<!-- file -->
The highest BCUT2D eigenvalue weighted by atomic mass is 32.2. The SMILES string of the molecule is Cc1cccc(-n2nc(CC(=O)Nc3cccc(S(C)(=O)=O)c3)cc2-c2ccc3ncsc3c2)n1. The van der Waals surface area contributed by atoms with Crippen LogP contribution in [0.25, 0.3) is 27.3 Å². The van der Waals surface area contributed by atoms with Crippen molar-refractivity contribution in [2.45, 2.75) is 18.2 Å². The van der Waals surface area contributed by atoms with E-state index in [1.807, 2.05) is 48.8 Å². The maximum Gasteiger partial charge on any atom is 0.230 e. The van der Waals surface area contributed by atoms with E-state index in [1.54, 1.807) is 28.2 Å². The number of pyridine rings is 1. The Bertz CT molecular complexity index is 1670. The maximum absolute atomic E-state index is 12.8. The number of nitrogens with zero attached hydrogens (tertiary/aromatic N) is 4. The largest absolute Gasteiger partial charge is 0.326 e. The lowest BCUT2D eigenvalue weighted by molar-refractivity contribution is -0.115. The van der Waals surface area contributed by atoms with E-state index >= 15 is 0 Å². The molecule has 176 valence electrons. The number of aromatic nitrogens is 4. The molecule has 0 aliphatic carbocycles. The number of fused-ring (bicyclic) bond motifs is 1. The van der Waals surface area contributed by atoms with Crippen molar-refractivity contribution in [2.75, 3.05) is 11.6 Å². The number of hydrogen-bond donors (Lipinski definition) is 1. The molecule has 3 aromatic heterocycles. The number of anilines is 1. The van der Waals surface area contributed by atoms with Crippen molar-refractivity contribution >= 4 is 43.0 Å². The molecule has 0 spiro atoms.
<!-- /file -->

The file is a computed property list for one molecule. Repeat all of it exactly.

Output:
The highest BCUT2D eigenvalue weighted by atomic mass is 32.2. The SMILES string of the molecule is Cc1cccc(-n2nc(CC(=O)Nc3cccc(S(C)(=O)=O)c3)cc2-c2ccc3ncsc3c2)n1. The van der Waals surface area contributed by atoms with Crippen LogP contribution in [0.25, 0.3) is 27.3 Å². The van der Waals surface area contributed by atoms with Crippen molar-refractivity contribution in [2.45, 2.75) is 18.2 Å². The van der Waals surface area contributed by atoms with E-state index in [1.807, 2.05) is 48.8 Å². The maximum Gasteiger partial charge on any atom is 0.230 e. The van der Waals surface area contributed by atoms with E-state index in [1.54, 1.807) is 28.2 Å². The number of pyridine rings is 1. The Bertz CT molecular complexity index is 1670. The maximum absolute atomic E-state index is 12.8. The number of nitrogens with zero attached hydrogens (tertiary/aromatic N) is 4. The largest absolute Gasteiger partial charge is 0.326 e. The lowest BCUT2D eigenvalue weighted by molar-refractivity contribution is -0.115. The van der Waals surface area contributed by atoms with E-state index >= 15 is 0 Å². The molecule has 176 valence electrons. The number of aromatic nitrogens is 4. The molecule has 0 aliphatic carbocycles. The number of fused-ring (bicyclic) bond motifs is 1. The van der Waals surface area contributed by atoms with Crippen molar-refractivity contribution in [2.75, 3.05) is 11.6 Å². The number of hydrogen-bond donors (Lipinski definition) is 1. The molecule has 3 aromatic heterocycles. The number of anilines is 1. The van der Waals surface area contributed by atoms with Crippen molar-refractivity contribution >= 4 is 43.0 Å². The molecule has 0 spiro atoms.